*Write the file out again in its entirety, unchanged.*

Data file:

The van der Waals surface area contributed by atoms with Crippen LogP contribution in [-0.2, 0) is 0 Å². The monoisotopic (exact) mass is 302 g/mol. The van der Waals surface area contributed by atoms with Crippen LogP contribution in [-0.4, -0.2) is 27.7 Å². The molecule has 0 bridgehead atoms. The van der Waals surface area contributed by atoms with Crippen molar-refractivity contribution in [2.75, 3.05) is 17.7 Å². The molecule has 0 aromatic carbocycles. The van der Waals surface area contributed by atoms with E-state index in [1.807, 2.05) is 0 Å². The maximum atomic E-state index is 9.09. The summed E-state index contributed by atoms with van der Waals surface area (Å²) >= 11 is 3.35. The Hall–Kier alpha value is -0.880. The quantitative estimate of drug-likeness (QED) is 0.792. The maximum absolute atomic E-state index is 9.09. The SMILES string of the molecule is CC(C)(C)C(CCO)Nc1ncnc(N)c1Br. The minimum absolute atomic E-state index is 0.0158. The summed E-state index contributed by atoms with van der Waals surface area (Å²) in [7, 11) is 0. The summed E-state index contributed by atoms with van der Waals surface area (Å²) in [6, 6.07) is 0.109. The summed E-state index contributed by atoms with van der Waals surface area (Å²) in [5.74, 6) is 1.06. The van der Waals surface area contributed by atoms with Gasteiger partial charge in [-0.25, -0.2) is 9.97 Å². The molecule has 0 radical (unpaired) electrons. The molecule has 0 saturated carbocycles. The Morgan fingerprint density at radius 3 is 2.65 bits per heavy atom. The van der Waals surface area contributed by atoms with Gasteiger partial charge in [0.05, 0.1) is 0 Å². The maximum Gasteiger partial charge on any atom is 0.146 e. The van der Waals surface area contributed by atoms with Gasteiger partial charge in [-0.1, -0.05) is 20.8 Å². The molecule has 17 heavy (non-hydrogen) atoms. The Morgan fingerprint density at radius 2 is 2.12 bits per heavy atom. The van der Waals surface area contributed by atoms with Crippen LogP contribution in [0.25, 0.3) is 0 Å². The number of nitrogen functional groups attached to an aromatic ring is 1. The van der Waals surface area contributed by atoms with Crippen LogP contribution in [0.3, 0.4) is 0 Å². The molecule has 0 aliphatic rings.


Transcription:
The van der Waals surface area contributed by atoms with Crippen LogP contribution in [-0.2, 0) is 0 Å². The monoisotopic (exact) mass is 302 g/mol. The van der Waals surface area contributed by atoms with Crippen LogP contribution in [-0.4, -0.2) is 27.7 Å². The molecule has 0 bridgehead atoms. The van der Waals surface area contributed by atoms with Crippen molar-refractivity contribution in [2.75, 3.05) is 17.7 Å². The molecule has 0 aromatic carbocycles. The van der Waals surface area contributed by atoms with E-state index in [1.807, 2.05) is 0 Å². The maximum atomic E-state index is 9.09. The summed E-state index contributed by atoms with van der Waals surface area (Å²) >= 11 is 3.35. The Hall–Kier alpha value is -0.880. The quantitative estimate of drug-likeness (QED) is 0.792. The maximum absolute atomic E-state index is 9.09. The SMILES string of the molecule is CC(C)(C)C(CCO)Nc1ncnc(N)c1Br. The minimum absolute atomic E-state index is 0.0158. The summed E-state index contributed by atoms with van der Waals surface area (Å²) in [7, 11) is 0. The summed E-state index contributed by atoms with van der Waals surface area (Å²) in [6, 6.07) is 0.109. The summed E-state index contributed by atoms with van der Waals surface area (Å²) in [5.74, 6) is 1.06. The van der Waals surface area contributed by atoms with Gasteiger partial charge in [-0.25, -0.2) is 9.97 Å². The molecule has 0 radical (unpaired) electrons. The molecule has 0 saturated carbocycles. The Morgan fingerprint density at radius 3 is 2.65 bits per heavy atom. The van der Waals surface area contributed by atoms with Gasteiger partial charge in [0.05, 0.1) is 0 Å². The maximum Gasteiger partial charge on any atom is 0.146 e. The van der Waals surface area contributed by atoms with Gasteiger partial charge in [-0.1, -0.05) is 20.8 Å². The molecule has 17 heavy (non-hydrogen) atoms. The Morgan fingerprint density at radius 2 is 2.12 bits per heavy atom. The van der Waals surface area contributed by atoms with Crippen LogP contribution in [0.25, 0.3) is 0 Å². The number of nitrogen functional groups attached to an aromatic ring is 1. The van der Waals surface area contributed by atoms with Crippen LogP contribution in [0.3, 0.4) is 0 Å². The molecule has 0 aliphatic rings.